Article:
Marriage of Philip II, King of France, to Isabella of Hainaut
Death of Rhys ap Gruffydd, King of South Wales
Construction of Salisbury Cathedral begins
The Sicilian uprising reaches Messina
Yann IV of Brittany flees to England
The "Good Parliament" convenes
Edward IV, King of England born
Pope Pius II issues a Bull protecting the ruins of Rome
Cortes lays siege to Tenochtitlan
Elizabeth's "Act of Uniformity" is passed by Parliament
Virginia Gov. John Harvey, accused of treason, is removed from office
The fifth president of the United States, James Monroe, was born in Westmoreland County, Virginia. born
Maryland ratified the Constitution, becoming the seventh state of the Union.
There was a mutiny on HMS Bounty as the crew of the British ship set Captain William Bligh and 18 sailors adrift in a launch in the South Pacific.
Britain and the United States signed the Rush-Bagot Treaty, in which they agreed not to have guns or ships of war on the frontier waters of the Great Lakes.
Meyerbeer's "L'Africaine" premiered in Paris. It was about the explorer Vasco da Gama.
Giuseppi Verdi wrote a letter protesting critical reviews of his opera "Macbeth."
Max Kalbeck, in the German Times of Vienna declared that Wagner was "the Antichrist incarnate in art."
The Adressograph was patented by J.S. Duncan of Sioux City, Iowa.
The first free-fall parachute jump was made by Leslie Ervin, who broke his ankle on landing. Until then, it was believed people falling "free" would become unconscious, unable to pull the ripcord.
Syndicated columnist Rowland Evans born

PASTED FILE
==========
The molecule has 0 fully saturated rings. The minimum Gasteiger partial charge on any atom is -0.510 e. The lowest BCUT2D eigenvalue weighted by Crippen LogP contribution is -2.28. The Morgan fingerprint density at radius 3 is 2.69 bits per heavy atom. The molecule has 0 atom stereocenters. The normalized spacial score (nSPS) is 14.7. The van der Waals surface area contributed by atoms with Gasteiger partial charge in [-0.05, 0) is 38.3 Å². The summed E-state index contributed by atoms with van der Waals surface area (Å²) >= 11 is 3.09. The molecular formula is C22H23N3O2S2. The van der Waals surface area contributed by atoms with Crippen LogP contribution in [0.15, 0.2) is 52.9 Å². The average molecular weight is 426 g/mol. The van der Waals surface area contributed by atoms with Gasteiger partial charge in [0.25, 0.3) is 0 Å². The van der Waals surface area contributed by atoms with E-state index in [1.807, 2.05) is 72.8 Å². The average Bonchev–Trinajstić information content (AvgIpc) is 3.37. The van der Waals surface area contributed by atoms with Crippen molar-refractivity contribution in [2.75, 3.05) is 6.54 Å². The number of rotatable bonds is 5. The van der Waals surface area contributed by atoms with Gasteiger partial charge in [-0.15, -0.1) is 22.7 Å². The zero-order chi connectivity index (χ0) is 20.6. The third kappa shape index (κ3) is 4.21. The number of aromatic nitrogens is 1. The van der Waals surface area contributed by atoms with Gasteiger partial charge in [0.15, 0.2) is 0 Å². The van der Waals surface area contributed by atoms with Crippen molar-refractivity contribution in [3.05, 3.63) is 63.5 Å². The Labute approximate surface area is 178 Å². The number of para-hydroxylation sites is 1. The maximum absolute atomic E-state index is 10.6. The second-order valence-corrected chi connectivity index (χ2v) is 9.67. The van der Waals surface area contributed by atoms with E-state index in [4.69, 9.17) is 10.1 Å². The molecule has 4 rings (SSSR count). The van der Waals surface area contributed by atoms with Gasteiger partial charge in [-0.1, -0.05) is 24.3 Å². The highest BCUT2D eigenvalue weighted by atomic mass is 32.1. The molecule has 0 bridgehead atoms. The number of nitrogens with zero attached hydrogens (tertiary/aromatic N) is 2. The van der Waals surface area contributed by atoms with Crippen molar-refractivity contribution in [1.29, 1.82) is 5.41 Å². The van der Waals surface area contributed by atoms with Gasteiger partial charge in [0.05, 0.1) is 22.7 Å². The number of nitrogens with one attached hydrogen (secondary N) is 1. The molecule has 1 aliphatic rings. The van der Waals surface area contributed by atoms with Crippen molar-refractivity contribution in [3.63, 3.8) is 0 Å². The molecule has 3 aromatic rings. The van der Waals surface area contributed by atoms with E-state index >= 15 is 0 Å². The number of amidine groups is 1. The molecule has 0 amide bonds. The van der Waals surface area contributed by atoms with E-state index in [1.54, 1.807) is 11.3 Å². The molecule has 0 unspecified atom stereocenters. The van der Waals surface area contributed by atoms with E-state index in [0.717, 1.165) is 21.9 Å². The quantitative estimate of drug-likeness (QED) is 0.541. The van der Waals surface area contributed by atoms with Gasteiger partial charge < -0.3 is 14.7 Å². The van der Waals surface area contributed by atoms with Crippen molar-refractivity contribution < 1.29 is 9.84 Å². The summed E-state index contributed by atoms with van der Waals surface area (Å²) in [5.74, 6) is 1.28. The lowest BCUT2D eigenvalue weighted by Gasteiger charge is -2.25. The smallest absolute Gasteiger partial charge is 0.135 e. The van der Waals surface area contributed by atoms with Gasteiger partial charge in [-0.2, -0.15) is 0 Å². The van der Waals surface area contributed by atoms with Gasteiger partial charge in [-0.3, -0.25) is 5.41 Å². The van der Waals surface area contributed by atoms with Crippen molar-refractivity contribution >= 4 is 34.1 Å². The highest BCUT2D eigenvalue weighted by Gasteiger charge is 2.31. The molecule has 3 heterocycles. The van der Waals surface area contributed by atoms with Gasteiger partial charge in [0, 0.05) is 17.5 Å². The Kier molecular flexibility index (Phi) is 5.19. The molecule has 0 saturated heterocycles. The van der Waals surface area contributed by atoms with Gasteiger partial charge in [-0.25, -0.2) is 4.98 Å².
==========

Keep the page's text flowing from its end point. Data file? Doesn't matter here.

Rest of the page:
The Times of London compared Ravel's music to a pgymy's work: "clever but very small."
Novelist Harper Lee ("To Kill a Mockingbird") born
Former Secretary of State James Baker III born
A vaccine against yellow fever was announced.
Actress Carolyn Jones born
The first animated-cartoon electric sign was displayed on a building on Broadway in New York City. The sign was the creation of Douglas Leight. The sign consisted of several thousand light bulbs.
Iraqi President Saddam Hussein born
Actress Madge Sinclair born
Glenn Miller and his Orchestra recorded "Pennsylvania 6-5000" for RCA Victor.
Actress-singer Ann-Margret (Olsson) born
Pollster George Gallup said most Americans preferred to call the ongoing global conflict "World War II" or "The Second World War" (other suggestions had included "Survival War" or "War of World Freedom.)
Exercise "Tiger" ended with 750 U.S. soldiers dead in a D-Day rehearsal after their convoy ships were attacked by German torpedo boats off Slapton Sands, on the southwest coast of England.
Rock musician John Wolters (Dr. Hook) born
Italian dictator Benito Mussolini and his mistress, Clara Petacci, were executed by Italian partisans as they attempted to flee the country.
A six-man expedition sailed from Peru aboard a balsa wood raft named the "Kon-Tiki" on a 101-day journey that took them across the Pacific Ocean to Polynesia.
Actress Marcia Strassman born
"Tonight Show" host Jay Leno born
War with Japan officially ended as a treaty that had been signed by the United States and 47 other nations took effect.
Dwight D. Eisenhower was relieved, at his own request, of the post of Supreme Allied Commander Europe and replaced by General Matthew Ridgway.
Actress Mary McDonnell born
Rock singer-musician Kim Gordon (Sonic Youth) born
Vice President Nixon and his wife, Pat, began a goodwill tour of Latin America.
Arthur Godfrey was seen for the last the last time in the final broadcast of "Arthur Godfrey and His Friends" on CBS-TV. The show had been part of the CBS lineup for 10 years.
Pro golfer John Daly born
Heavyweight boxing champion Muhammad Ali refused to be inducted into the Army, the same day General William C. Westmoreland told Congress the US "would prevail in Vietnam."
The musical "Hair" opened on Broadway at the Biltmore Theater for over 1,700 performances.